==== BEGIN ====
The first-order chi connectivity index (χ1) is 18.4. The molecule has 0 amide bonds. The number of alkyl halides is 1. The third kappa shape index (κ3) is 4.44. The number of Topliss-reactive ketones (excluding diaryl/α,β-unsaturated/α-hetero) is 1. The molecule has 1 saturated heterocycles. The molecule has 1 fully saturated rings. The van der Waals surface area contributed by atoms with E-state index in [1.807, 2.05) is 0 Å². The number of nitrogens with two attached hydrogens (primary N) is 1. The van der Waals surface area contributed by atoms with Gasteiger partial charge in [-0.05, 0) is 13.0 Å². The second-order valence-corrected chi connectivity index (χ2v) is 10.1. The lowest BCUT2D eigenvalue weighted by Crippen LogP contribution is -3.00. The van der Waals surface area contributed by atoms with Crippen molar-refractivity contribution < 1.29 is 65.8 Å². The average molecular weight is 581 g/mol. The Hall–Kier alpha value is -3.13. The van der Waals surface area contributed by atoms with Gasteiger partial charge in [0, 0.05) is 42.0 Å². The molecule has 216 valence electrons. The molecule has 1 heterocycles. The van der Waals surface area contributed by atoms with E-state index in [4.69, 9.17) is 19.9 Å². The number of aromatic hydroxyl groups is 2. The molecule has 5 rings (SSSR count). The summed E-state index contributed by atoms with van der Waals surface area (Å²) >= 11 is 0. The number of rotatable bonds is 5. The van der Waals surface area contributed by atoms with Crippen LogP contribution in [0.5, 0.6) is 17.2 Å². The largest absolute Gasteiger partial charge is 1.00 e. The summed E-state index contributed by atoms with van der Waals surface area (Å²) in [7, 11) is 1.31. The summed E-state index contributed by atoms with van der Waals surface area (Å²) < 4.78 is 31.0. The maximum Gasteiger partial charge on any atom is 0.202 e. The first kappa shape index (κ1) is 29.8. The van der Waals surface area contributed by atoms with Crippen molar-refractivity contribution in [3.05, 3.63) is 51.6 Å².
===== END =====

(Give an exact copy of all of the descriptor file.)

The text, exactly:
The first-order chi connectivity index (χ1) is 18.4. The molecule has 0 amide bonds. The number of alkyl halides is 1. The third kappa shape index (κ3) is 4.44. The number of Topliss-reactive ketones (excluding diaryl/α,β-unsaturated/α-hetero) is 1. The molecule has 1 saturated heterocycles. The molecule has 1 fully saturated rings. The van der Waals surface area contributed by atoms with E-state index in [1.807, 2.05) is 0 Å². The number of nitrogens with two attached hydrogens (primary N) is 1. The van der Waals surface area contributed by atoms with Gasteiger partial charge in [-0.05, 0) is 13.0 Å². The second-order valence-corrected chi connectivity index (χ2v) is 10.1. The lowest BCUT2D eigenvalue weighted by Crippen LogP contribution is -3.00. The van der Waals surface area contributed by atoms with Crippen molar-refractivity contribution < 1.29 is 65.8 Å². The average molecular weight is 581 g/mol. The Hall–Kier alpha value is -3.13. The van der Waals surface area contributed by atoms with Gasteiger partial charge in [0, 0.05) is 42.0 Å². The molecule has 216 valence electrons. The molecule has 1 heterocycles. The van der Waals surface area contributed by atoms with E-state index in [4.69, 9.17) is 19.9 Å². The number of aromatic hydroxyl groups is 2. The molecule has 5 rings (SSSR count). The summed E-state index contributed by atoms with van der Waals surface area (Å²) >= 11 is 0. The number of rotatable bonds is 5. The van der Waals surface area contributed by atoms with Crippen LogP contribution in [0.5, 0.6) is 17.2 Å². The largest absolute Gasteiger partial charge is 1.00 e. The summed E-state index contributed by atoms with van der Waals surface area (Å²) in [7, 11) is 1.31. The summed E-state index contributed by atoms with van der Waals surface area (Å²) < 4.78 is 31.0. The maximum Gasteiger partial charge on any atom is 0.202 e. The first kappa shape index (κ1) is 29.8. The van der Waals surface area contributed by atoms with Crippen molar-refractivity contribution in [3.05, 3.63) is 51.6 Å².